Giant robot, for sale, lightly worn.
Now, the company has run out of money—for the second time in two years—and is selling its 16-foot tall, 15-ton battle mech Eagle Prime to pay back some debt before declaring bankruptcy. It's up for auction on eBay, with a starting bid of $1. But after only a day, the bidding is now set at more than $51,000.
"I'm feeling good about the sale and really proud of how far we've come," Megabots co-founder Matt Oehrlein told Motherboard in an email. "I'll just be happy if we can prevent Eagle Prime from going into a junkyard."
But that probably won't happen, as bidding is already moving at an exorbitant pace. Motherboard editor-in-chief Jason Koebler tried to bid on the mech—probably to gift to me as a mobile blogging battlestation—and was instantly outbid:
In a video explaining the auction and the state of the company, Oehrlein outlines the serious technical and financial commitment involved in adopting and operating Eagle Prime.
The mech runs on a Corvette engine, but maintenance on the hydraulics, tire treads, and general mechanical upkeep are a lot more demanding and expensive than your average hot rod. Shipping Eagle Prime to wherever you are will require a flatbed truck, costing between $4,000 if you're on the West Coast and $17,000 to the East Coast. Sending the robot on an international journey could set you back around $50,000.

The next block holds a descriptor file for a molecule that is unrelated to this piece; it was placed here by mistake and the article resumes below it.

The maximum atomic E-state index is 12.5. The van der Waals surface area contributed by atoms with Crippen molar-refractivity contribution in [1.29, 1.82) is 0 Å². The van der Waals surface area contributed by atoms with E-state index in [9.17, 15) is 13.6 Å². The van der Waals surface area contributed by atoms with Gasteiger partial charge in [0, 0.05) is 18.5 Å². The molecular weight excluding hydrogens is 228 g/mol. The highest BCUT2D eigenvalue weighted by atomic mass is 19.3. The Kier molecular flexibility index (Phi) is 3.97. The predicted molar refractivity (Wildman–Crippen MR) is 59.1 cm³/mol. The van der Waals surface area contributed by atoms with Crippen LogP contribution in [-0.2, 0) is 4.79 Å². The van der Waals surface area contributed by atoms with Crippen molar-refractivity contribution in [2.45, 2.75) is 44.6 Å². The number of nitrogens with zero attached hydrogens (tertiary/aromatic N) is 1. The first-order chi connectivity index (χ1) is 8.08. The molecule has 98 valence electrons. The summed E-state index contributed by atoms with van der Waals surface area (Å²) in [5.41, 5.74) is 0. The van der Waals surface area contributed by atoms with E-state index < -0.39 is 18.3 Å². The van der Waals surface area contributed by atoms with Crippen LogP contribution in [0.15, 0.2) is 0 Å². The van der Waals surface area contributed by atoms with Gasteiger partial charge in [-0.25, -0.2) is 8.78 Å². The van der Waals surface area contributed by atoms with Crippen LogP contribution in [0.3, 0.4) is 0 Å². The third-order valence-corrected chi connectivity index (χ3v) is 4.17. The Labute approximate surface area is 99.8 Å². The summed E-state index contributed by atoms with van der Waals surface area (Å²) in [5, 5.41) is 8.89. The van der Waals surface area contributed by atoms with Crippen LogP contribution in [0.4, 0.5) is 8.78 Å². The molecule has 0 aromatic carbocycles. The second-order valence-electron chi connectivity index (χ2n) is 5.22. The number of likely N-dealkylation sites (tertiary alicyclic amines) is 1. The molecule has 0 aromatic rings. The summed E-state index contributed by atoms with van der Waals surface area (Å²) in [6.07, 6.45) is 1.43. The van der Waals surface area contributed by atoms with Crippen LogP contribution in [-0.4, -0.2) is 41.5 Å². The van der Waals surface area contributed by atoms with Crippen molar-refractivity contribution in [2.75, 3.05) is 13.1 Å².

In April 2018, Megabots announced that it had "run out of money" and was struggling to stay afloat. "The investors are giving me one last shot," Oehrlein wrote in that announcement. "I raised $200,000 to give this one last go. That might seem like a lot of money, but Eagle Prime cost $2.5M to build."
He introduced the second season of the YouTube channel, and said there would be one of two outcomes: that viewers would watch him successfully rebuild the team, or "watch me slowly confront a painful reality—that this business just isn't sustainable."
Sadly, we know which happened.
Oehrlein told Motherboard that if he could do it all over again, there are two things he'd do differently: cut the YouTube production budget in order to spend more money on ads to get a larger following, and focus more on quality of production over beefiness of the bots.
"I would have spent less money on developing a really powerful incredible (expensive) robot, and focused more on 'What will the fight actually look like?'," he said. "The whole production was pretty rushed."
If I had this robot, the first thing I would do is install a sound system to play a loop of the Mobile Suit Gundam and Voltron theme songs. Then I would grab my laptop and a very long extension cord, park it next to the VICE offices, and blog from the cockpit all day. In case Jason wants to try bidding with the company card again. Just saying.